Life After Love in New York


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Journalist and teacher Kate Walter on her debut memoir


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  • Journalist and author Kate Walter.





Looking for a Kiss: A Chronicle of Downtown Heartbreak and Healing is not just a lesbian breakup story. Although the memoir by longtime New Yorker Kate Walter chronicles the rebuilding of her life after her domestic partner of 26 years decided to leave, it transcends sexual orientation. “The universal message of my book is that you can survive a bad breakup. You can heal your life and land up in a better place,” she said.

Readers are brought into her microcosm of Manhattan, which includes browsing at St. Mark’s Bookshop, teaching at Manhattan Community College and attending services at Middle Collegiate Church. Walter moved to the city in 1975, and lived in both the East and West Villages, so we get a glimpse into what those neighborhoods were like before gentrification. And as she begins to date again, she shows us just how small the community of lesbians is here, where it was common that she’d run into her ex or a woman who had dated her ex.

You had some of this book already published in essay form. What were the challenges to writing a memoir?

A lot of it was published in essay form and then it was a matter of putting it together. This is the third draft. The first draft I knew wasn’t salable. After the second draft, I got feedback from agents that was very helpful. It also made me realize was what wrong. On the second draft, which I was shopping around, someone said to me, “The reader knows what’s going to happen before the narrator.” You want the reader to be surprised. As you’re reading the book, you’ll see it begins with the breakup and then it traces my life afterwards, which I think is interesting because it shows how I deal with the heartache. The other book, the one I couldn’t sell, ended with the breakup. So the format was wrong. I think a big challenge is finding the right container for your story. Where does it begin? Where does it end? Because when you write a memoir, it’s really not your whole life. It’s a specific portion of your life, so it was a question of what portion did I want to write about.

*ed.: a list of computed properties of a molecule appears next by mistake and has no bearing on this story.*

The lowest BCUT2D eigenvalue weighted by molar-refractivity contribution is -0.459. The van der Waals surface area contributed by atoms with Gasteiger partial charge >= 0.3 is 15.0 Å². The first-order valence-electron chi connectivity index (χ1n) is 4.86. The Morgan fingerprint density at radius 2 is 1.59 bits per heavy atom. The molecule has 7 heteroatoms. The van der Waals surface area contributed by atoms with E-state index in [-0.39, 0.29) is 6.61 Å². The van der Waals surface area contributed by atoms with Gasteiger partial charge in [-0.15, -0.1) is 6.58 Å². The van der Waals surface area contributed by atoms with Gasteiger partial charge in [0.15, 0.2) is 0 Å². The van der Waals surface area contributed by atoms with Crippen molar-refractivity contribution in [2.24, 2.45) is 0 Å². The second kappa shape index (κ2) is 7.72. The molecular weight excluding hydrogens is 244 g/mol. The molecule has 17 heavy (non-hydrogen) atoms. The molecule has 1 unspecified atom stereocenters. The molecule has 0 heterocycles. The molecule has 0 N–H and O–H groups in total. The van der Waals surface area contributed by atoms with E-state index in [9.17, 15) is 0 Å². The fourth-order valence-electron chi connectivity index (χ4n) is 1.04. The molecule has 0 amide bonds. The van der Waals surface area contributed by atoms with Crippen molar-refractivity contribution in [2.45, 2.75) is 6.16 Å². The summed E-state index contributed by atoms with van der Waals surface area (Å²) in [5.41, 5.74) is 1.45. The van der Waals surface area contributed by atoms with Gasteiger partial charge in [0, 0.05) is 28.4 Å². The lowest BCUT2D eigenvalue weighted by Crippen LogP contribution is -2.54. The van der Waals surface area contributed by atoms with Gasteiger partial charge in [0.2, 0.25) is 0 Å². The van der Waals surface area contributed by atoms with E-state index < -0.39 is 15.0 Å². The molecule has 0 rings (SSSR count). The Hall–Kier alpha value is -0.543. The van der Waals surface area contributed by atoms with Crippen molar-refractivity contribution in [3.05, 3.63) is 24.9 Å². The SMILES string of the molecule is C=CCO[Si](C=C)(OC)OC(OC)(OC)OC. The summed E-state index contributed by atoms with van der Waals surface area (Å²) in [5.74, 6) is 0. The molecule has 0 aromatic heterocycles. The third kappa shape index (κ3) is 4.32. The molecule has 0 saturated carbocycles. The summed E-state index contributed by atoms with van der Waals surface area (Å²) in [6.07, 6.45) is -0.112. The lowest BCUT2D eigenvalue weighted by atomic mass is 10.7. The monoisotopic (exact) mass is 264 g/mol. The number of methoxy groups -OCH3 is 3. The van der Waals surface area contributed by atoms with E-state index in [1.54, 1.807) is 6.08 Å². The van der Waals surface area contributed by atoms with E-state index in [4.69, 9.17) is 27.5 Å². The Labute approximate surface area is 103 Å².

What feedback have you been getting from readers?

One thing that’s made me really happy is that a lot of straight women have read it and said, “Wow, I can really relate to this.” I read at this club in the Village, The Duplex, it was a benefit reading. There were a lot of gay men in the audience and they came up to me afterwards and said, “The piece you read about the bad date; that sounded so familiar.” So I really like to feel it has a wide appeal to a number of readers. I have to say, I haven’t heard any feedback from straight men yet. Although my brother bought it; I’ll see what he thinks. Of course, he’s in the book so he can’t be objective. And my old boyfriend from high school bought it; he’s in the book too.

You became domestic partners with your ex in 1993. After you broke up, you realized that legalizing gay marriage was very important.

Well, I mean, you’re not entitled to anything when you’re a domestic partner in New York City. The only thing would be that you can visit your partner in the hospital or you could inherit the apartment if you weren’t on the lease. But as I mentioned in the book, my ex had a lot of money saved up for our retirement, and I wasn’t entitled to any of that. So yeah, it’s crap domestic partnership, and it really made me realize that had we been married, it would have been a whole different ballgame, financially, specifically. And I think that makes the book also more timely with the recent Supreme Court ruling.

Was writing this a form of therapy for you?